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Spotify’s latest revenue figures prove it’s not fairly paying artists

Over 90% of streams on Spotify are only generated by a pool of 43,000 artists, making it impossible for millions of others to ever receive fair compensation. Is it time for a change?

Spotify’s CEO Daniel Ek has been hit with criticism in the last week for telling artists that they can no longer afford to record an album ‘once every three to four years’ if they want to stay relevant and continue to grow in popularity.

Considering that Ek is worth over $3 billion, his comments upset both successful and underground artists who’ve routinely voiced concerns over Spotify not adequately paying royalties for streams. Mike Mills from REM tweeted that Daniel should ‘go f*** himself’, for example, while singer-songwriter Nadine Shah described the platform as ‘exploitative’.

To add fuel to the fire, Tim Ingham from The Rolling Stone has run the numbers and found that Spotify’s recent earning reports prove it can never pay all of its creators and artists fairly. 90% of streams on the platform are from a relatively small group of artists – around 43,000 – meaning that 90% of the money generated on Spotify only goes to these people. The other millions of musicians who rely on Spotify cannot make anywhere near enough cash from their work alone, ultimately leaving its business model unsustainable for creators.

It’s indicative of Spotify’s business-first approach that views music solely as a commercial product rather than personal, artful expression. Imagine Spotify is a giant factory and each album is running through a conveyor belt, scrambling to gain relevance in a sea of choice that while very pro-consumer, leaves artists reliant on Spotify’s algorithms.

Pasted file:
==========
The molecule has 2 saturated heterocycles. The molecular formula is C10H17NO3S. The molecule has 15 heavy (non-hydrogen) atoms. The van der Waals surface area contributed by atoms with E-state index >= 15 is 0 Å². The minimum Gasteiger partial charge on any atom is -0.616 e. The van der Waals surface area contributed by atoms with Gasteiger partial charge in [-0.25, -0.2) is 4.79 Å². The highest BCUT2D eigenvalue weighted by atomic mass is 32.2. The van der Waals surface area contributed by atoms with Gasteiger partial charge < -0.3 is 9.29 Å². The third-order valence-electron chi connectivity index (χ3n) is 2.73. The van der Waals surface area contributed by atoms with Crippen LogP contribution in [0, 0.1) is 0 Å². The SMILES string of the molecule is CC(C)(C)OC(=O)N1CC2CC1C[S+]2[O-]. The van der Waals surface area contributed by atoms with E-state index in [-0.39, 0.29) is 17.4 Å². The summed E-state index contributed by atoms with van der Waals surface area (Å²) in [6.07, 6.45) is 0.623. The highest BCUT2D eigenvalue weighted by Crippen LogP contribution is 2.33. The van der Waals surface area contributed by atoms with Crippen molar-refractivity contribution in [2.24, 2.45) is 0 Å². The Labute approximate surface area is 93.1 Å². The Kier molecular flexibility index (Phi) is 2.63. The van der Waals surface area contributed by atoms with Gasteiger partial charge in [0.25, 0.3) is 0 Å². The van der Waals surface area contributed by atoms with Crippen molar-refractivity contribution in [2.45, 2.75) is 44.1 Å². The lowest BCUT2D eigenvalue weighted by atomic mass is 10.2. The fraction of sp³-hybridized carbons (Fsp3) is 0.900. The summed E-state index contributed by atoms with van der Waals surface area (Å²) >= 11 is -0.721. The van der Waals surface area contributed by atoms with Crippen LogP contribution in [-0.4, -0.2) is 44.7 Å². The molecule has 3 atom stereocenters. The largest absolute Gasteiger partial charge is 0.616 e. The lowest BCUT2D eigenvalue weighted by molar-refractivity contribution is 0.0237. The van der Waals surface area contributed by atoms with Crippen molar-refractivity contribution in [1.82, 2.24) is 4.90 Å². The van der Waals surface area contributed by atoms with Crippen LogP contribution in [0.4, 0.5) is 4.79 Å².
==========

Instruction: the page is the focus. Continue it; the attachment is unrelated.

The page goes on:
The issue of fair pay has been a hot topic surrounding streaming platforms ever since they were launched in the late noughties. Spotify competitors such as Deezer and TIDAL have actually used their marginally higher artist pay outs as marketable assets in the past, implying that by signing up for their services you’re an ethically superior consumer. The reality though is that the majority of artists currently earn very little for streams, even if they’re racking up tens of thousands of plays. Musician Joanna Newsom spoke about the flaws of this business model with Larry King in 2015, describing it as a ‘cynical, musician-hating system’.

Merchandise and touring has become the backbone of profitability and now that coronavirus has made the former impossible, it’s very hard for anyone who isn’t a high end celebrity to earn cash.

Spotify’s current pay-out system, which sends money directly to labels to then redistribute as it sees fit, is flawed. To meaningfully increase revenue for artists it would need to create an extremely large pool of money that it doesn’t have, or rethink where it sends royalty payments. This means the company will likely never reach its goal of 1 million artists making a sustainable living solely through streams.

Many artists clearly feel the same way, too. Petitions have popped up online demanding a triple pay increase for artists and Ben Beaumont-Thomas from The Guardian criticised Spotify’s newly introduced ‘tip jar’ feature as a superficial solution to a wider industry problem. The bottom line is that Spotify needs to pay more money to artists and it should rethink its business model, even if it means we have to pay a little extra each month for our subscription.

Streaming is a fantastic service as a consumer, but it lowers the value of a single track or album and makes it harder for everyday listeners to financially support bands they love. CEO Daniel Ek and his comments regarding musical productivity suggest the company still has a ways to go in showing compassion toward the artists that made it such an industry titan, and it’d do well to remember that music isn’t just a vehicle for profits.

Until Spotify significantly rethinks how its royalties are distributed, artists will have to continue relying on other means of revenue to make a living. Perhaps Daniel could chuck a few of those billions back our way?